Students in New Product Course Tackle Problems That Try Our Souls—and Soles
November 21, 2012
Students in this fall’s Managing the New Product Development Process course are proposing solutions to problems that consumers face from head to toe: from the serial shoe buying required of parents of growing children, to the angst that plagues those who spend their days typing and swiping on electronic devices.
The prototypes for their solutions will be on display at the course’s annual trade show, from 1 p.m. to 4 p.m. Sunday, Dec. 9, in the Bank of America Forum.
The course requires teams of engineering and business students to develop a new product or service from concept through prototype over the course of a semester. Coaches from major design firms provide each team with in-depth feedback along the way. Taught by Mark Martin, CEO of design consulting firm design4x, the course is offered jointly with the College of Engineering.
“Going through the product development process, we were forced to start with a focus on the problem instead of on a specific solution we thought might work,” says John Ready, a PhD student in nuclear engineering who worked on the children’s shoe product. “The course introduced us to the design-thinking process and provided us methods to draw a comprehensive picture of our problem.”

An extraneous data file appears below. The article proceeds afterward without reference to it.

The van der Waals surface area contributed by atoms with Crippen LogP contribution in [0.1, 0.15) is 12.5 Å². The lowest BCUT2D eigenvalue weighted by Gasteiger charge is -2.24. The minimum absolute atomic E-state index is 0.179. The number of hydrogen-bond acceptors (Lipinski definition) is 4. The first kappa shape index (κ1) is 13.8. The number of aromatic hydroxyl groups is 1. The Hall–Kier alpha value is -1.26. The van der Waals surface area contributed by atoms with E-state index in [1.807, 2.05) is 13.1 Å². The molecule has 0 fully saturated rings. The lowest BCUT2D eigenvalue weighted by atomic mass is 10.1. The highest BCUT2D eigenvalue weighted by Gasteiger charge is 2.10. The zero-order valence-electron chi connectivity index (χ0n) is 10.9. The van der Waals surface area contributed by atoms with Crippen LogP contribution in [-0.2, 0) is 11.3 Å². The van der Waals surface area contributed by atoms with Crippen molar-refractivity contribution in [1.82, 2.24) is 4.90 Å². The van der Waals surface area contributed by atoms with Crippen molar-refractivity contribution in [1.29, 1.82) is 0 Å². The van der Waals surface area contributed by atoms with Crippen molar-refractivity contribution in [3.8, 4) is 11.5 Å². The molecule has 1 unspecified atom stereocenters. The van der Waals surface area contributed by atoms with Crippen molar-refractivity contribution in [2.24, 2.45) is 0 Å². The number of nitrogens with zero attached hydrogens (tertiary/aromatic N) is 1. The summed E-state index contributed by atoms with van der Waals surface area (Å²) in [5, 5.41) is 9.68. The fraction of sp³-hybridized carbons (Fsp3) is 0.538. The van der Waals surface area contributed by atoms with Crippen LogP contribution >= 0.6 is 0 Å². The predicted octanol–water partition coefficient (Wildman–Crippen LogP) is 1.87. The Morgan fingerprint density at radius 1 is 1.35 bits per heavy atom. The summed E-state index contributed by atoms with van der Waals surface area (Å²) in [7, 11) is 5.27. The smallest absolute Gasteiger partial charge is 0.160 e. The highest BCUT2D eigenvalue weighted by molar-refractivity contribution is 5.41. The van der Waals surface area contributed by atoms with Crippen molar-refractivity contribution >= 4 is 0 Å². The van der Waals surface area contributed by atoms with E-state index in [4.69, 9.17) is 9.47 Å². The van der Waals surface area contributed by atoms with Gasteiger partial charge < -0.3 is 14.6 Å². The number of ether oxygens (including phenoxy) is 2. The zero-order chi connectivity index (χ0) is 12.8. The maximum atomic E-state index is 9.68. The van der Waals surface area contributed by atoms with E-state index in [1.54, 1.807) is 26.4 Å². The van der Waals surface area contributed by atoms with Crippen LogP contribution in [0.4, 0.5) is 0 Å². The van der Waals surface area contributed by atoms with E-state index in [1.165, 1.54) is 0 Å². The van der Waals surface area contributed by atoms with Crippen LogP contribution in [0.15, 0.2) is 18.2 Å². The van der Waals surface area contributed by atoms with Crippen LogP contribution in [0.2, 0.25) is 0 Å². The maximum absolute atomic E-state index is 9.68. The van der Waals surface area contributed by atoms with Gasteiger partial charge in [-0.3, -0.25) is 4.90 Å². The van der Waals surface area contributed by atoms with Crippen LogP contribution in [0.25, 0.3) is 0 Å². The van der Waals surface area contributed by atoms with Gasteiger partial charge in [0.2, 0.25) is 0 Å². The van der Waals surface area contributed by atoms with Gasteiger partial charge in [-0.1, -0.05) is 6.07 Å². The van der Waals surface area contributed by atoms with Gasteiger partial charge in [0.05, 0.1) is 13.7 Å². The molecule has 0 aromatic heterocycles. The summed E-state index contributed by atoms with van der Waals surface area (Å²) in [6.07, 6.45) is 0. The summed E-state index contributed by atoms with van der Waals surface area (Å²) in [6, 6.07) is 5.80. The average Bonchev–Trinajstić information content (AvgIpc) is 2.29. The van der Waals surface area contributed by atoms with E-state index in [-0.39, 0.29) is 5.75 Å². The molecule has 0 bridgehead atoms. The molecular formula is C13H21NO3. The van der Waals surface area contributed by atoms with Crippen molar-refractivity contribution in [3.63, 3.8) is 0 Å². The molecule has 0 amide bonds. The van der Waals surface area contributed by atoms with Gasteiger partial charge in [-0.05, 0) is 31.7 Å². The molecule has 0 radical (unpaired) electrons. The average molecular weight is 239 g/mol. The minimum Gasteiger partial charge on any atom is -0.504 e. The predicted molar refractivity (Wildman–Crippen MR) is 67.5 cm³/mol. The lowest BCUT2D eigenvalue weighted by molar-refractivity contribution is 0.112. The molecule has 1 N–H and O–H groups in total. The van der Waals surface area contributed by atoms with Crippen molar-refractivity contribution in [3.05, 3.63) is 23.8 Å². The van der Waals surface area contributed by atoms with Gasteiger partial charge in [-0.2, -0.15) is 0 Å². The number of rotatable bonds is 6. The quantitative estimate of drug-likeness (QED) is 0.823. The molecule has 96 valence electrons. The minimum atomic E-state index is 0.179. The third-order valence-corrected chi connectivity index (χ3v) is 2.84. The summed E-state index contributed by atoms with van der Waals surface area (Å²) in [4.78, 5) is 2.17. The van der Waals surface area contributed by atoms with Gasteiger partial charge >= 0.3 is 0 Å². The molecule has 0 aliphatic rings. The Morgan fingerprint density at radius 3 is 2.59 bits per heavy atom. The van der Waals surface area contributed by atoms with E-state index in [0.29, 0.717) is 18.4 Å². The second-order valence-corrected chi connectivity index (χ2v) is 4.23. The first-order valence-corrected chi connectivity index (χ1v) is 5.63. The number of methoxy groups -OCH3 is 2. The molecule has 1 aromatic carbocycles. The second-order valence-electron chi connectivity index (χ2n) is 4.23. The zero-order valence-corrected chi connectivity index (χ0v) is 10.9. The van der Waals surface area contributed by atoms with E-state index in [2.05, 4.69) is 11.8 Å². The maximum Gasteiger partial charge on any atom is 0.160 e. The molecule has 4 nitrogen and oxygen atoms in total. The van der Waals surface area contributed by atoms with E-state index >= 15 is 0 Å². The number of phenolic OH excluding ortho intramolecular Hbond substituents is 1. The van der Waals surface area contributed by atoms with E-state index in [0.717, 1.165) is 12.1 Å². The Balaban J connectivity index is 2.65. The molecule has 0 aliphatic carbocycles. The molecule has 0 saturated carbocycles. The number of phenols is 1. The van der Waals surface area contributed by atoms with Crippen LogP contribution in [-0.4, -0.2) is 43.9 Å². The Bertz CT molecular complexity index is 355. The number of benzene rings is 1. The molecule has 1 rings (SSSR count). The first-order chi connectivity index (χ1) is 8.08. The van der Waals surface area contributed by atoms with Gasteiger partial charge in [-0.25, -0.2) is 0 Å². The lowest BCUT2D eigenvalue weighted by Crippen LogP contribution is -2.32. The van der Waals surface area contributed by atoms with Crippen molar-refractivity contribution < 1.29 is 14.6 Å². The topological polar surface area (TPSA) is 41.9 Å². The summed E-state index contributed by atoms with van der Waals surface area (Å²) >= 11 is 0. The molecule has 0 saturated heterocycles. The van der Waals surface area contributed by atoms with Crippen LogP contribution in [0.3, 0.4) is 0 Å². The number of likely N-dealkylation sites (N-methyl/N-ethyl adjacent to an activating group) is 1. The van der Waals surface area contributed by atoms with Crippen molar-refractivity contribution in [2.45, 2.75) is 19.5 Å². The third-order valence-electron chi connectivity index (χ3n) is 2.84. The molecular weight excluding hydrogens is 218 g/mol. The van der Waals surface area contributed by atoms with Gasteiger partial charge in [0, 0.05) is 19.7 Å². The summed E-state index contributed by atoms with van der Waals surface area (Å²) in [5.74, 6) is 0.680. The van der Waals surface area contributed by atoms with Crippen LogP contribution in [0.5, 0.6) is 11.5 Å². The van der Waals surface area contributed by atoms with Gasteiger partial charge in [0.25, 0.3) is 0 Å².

Ready said his five group members, who have seven children between them, were frustrated by constantly replacing lightly worn shoes to accommodate growing feet. The group is now prototyping three products aimed at saving parents money and reducing the impact of repeat shoe buying.
Another group took on more abstract problem: the feelings of emptiness, anxiety, and restlessness brought on by heavy technology use. Yet during their initial ethnographic research, the students discovered that people did not want to give up any technology they relied on.
“They were stressed out about reducing their use, so we decided to focus on behavior change,” said Sanjay Sharma, MBA 13.
The students developed three prototypes, including a smartphone app that requires users to take deep breaths to unlock their phones and charts their progress, a tool for friends to record short motivational videos to help a user achieve a goal, and a wireless “social squeeze” stress ball, that would allow users to transmit their emotions to their social network and receive responses.
Topics: Student News